“Ekaette! Eka…..where is that girl sef?”
My ten year old son peered at me over his handheld game.
“Hmmm, if you’re planning to give her those clothes to wash, I guess you’re intending never to wear them again. Who knows, this time she might wash them in engine oil!”
I looked at the clothes in my hands. He had a point. A good point. In fact, a very good point. The clothes included the white shirts I wore with suits to work during the week and a pair of purple colour-fast shirts that had been distributed to volunteer mothers at Church in preparation for the oncoming children’s week. If I asked Ekaette to wash them, I would probably end up with twelve purple or lilac coloured shirts that were once white.
“Madam”, the tiny, wiry girl appeared in the doorway, wiping her wet hands on her skirt. A skirt I had bought the previous week for goodness sakes!
“What are you doing?” I asked, choosing to ignore the now well stained, bright yellow skirt. How many times had I told her to use an apron? I might as well have been talking to a rock, anyways.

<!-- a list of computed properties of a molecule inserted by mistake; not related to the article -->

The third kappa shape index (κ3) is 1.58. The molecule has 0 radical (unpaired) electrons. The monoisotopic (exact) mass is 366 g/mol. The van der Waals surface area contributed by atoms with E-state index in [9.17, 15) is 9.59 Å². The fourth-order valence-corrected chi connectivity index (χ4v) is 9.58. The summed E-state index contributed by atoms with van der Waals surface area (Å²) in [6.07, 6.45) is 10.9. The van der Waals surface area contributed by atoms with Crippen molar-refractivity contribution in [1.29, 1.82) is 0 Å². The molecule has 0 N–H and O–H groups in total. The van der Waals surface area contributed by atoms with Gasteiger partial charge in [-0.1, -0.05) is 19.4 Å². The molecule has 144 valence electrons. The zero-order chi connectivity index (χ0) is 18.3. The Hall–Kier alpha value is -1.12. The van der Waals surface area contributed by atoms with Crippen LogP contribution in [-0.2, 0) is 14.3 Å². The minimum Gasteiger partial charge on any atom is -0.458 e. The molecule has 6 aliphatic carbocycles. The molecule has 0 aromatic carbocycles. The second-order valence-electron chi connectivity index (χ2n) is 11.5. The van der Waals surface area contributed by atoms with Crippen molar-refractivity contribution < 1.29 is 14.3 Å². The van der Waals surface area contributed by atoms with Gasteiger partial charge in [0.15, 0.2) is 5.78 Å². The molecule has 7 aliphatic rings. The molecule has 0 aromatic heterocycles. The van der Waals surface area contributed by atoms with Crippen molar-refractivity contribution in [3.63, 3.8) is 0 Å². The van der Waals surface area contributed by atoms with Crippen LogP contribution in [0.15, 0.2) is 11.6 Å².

“I dey wash plate for kitchen ma.” She responded, my eyes still managing to catch the wet hands as they left tracks on the skirt I had bought for three thousand naira.
“Are you sure?” I asked. I had to. I lived with the secret fear that one day, she would set fire to the house and not even know it. And my son seemed to read my mind.
“Yes ma,” she replied.
“Don’t worry mum,” Daniel, my son said. “I don’t smell smoke. The house is not yet on fire.”
Well, at any rate, I knew that washing the dishes was one of the few things she could do competently without causing a small catastrophe. Still, I made a mental note to make sure she had been washing the dishes with the liquid detergent and not kerosene. Goodness knows they looked similar and in Ekaette’s mind, similar meant no difference.
“Anyway, don’t worry,” I said, dismissing her for the good of my white shirts. “You can go back to the kitchen.”
With a “yes ma” and a curtsy, she swept away back to the kitchen.